• 3. INCOMPLETE DRAFT REPORT the most commercially viable services are those which reach the 15 to 44 demographics”.1 In Q1 2008, commercial radio’s share amongst 15 to 44 year olds fell significantly to 50.7% from 53.1% the previous quarter and from 53.3% yearon-year. RadioCentre, the commercial radio trade body, chose to omit this share data from its press statement but valiantly pointed out that commercial radio still reaches 70% of this age group each week. However, the BBC is catching up fast and reached 64% of this demographic in Q1 2008. How much longer can commercial radio realistically claim 15 to 44 year olds as its ‘heartland audience’ if its share of listening soon falls below the half-way mark? Table X Commercial radio share of 15 to 44 year olds listening to all radio (%) 50.7 61.0 60.5 59.8 59.5 60.3 59.9 59.2 58.7 59.6 58.8 57.9 58.6 58.2 58.8 60.2 59.3 59.1 58.5 57.0 57.4 56.0 55.9 55.4 54.3 54.8 53.8 56.4 53.8 53.3 53.7 53.6 53.1 55 59.4 60 59.4 60.9 61.7 65 Q1 1999 Q2 1999 Q3 1999 Q4 1999 Q1 2000 Q2 2000 Q3 2000 Q4 2000 Q1 2001 Q2 2001 Q3 2001 Q4 2001 Q1 2002 Q2 2002 Q3 2002 Q4 2002 Q1 2003 Q2 2003 Q3 2003 Q4 2003 Q1 2004 Q2 2004 Q3 2004 Q4 2004 Q1 2005 Q2 2005 Q3 2005 Q4 2005 Q1 2006 Q2 2006 Q3 2006 Q4 2006 Q1 2007 Q2 2007 Q3 2007 Q4 2007 Q1 2008 50 [Source: RAJAR] The heart of commercial radio’s problem is that the younger demographics are spending significantly less time listening to its stations’ output. For the first time ever, in Q1 2008, 15 to 24 year olds became the only demographic still spending more time with commercial radio than with the BBC. In this quarter, commercial radio’s listening share of 25 to 34 year olds and 35 to 44 year olds both slipped below the 50% threshold for the first time. This is a significant challenge to the commercial radio sector. If commercial radio is not a medium dominated by young people, then exactly to whom does it still have mass appeal? Analysis of radio listening by gender demonstrates that the most serious issue is young males who are spending much less time listening to commercial radio. As a result, not a single male demographic is now spending more than 1 Commercial Radio Companies Association, Response to the Green Paper on BBC Charter Renewal by the Commercial Radio Companies Association, May 2005, p.21. Commercial Radio's 'Heartland Audience': Where Did Their Love Go? [incomplete draft] ©2008 Grant Goddard page 3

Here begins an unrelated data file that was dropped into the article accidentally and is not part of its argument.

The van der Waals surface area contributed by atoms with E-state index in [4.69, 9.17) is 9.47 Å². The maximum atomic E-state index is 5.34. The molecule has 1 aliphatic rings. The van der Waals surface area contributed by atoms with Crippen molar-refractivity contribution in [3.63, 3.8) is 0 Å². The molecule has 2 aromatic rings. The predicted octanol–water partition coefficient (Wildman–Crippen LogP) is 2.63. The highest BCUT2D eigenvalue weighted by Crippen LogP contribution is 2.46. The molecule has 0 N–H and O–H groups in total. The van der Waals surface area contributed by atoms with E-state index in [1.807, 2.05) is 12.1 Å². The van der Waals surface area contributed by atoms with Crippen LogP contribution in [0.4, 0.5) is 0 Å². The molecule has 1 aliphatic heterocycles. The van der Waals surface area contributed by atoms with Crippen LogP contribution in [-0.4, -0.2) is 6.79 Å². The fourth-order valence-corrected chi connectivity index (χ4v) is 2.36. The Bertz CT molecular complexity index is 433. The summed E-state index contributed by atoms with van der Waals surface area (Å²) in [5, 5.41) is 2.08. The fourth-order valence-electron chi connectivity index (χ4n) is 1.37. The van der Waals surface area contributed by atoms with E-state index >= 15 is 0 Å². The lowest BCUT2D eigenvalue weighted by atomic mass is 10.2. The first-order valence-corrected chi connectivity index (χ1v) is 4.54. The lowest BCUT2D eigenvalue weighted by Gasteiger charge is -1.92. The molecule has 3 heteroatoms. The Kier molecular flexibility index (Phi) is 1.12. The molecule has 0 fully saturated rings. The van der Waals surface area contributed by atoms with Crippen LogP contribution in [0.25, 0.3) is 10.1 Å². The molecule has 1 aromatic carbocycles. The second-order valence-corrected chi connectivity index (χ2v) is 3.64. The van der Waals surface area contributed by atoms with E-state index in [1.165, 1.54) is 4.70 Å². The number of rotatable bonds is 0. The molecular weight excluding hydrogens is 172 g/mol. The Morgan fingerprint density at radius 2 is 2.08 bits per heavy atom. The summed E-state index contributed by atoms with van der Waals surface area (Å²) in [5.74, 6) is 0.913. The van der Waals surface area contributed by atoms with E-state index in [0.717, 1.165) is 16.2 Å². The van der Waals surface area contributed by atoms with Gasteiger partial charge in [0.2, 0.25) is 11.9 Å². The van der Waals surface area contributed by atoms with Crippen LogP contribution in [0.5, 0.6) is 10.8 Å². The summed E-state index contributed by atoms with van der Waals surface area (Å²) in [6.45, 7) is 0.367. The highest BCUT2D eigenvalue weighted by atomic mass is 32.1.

• 4. INCOMPLETE DRAFT REPORT Table X Commercial radio share by age group of listening to all radio (% of age group) 52.2 51.7 54.8 53.3 58.4 54.4 48.4 49.5 50 49.2 53.1 52.9 55 57.0 58.2 58.0 57.7 59.6 61.4 55.6 59.7 60.5 60 59.4 66.2 63.1 63.7 63.7 64.2 65 64.6 70 45 15-24 year olds Q1 2000 Q1 2001 25-34 year olds Q1 2002 Q1 2003 Q1 2004 35-44 year olds Q1 2005 Q1 2006 Q1 2007 Q1 2008 [Source: RAJAR] 50% of its radio time listening to commercial radio. This is somewhat surprising given the launch of numerous male-orientated, commercial radio brands playing rock music during the last decade (Kerrang!, Rock Radio, Xfm outside London; and digital services Planet Rock, The Arrow, Virgin Classic Rock, Virgin Xtreme and Q). This serious disconnection between young males and commercial radio is a phenomenon that the sector would be wise to study in more detail. Table X Commercial radio share by male age group of listening to all radio (% of age group) 44.3 48.5 46.6 48.0 52.0 50.6 44.9 44.2 45 54.3 56.3 55.1 49.3 53.5 52.9 47.9 50 56.0 56.5 55.1 49.7 55 53.9 55.7 57.3 61.0 59.0 58.9 60.0 60 58.9 65 40 15-24 year olds Q1 2000 Q1 2001 Q1 2002 25-34 year olds Q1 2003 Q1 2004 Q1 2005 35-44 year olds Q1 2006 Q1 2007 Q1 2008 [Source: RAJAR] Commercial Radio's 'Heartland Audience': Where Did Their Love Go? [incomplete draft] ©2008 Grant Goddard page 4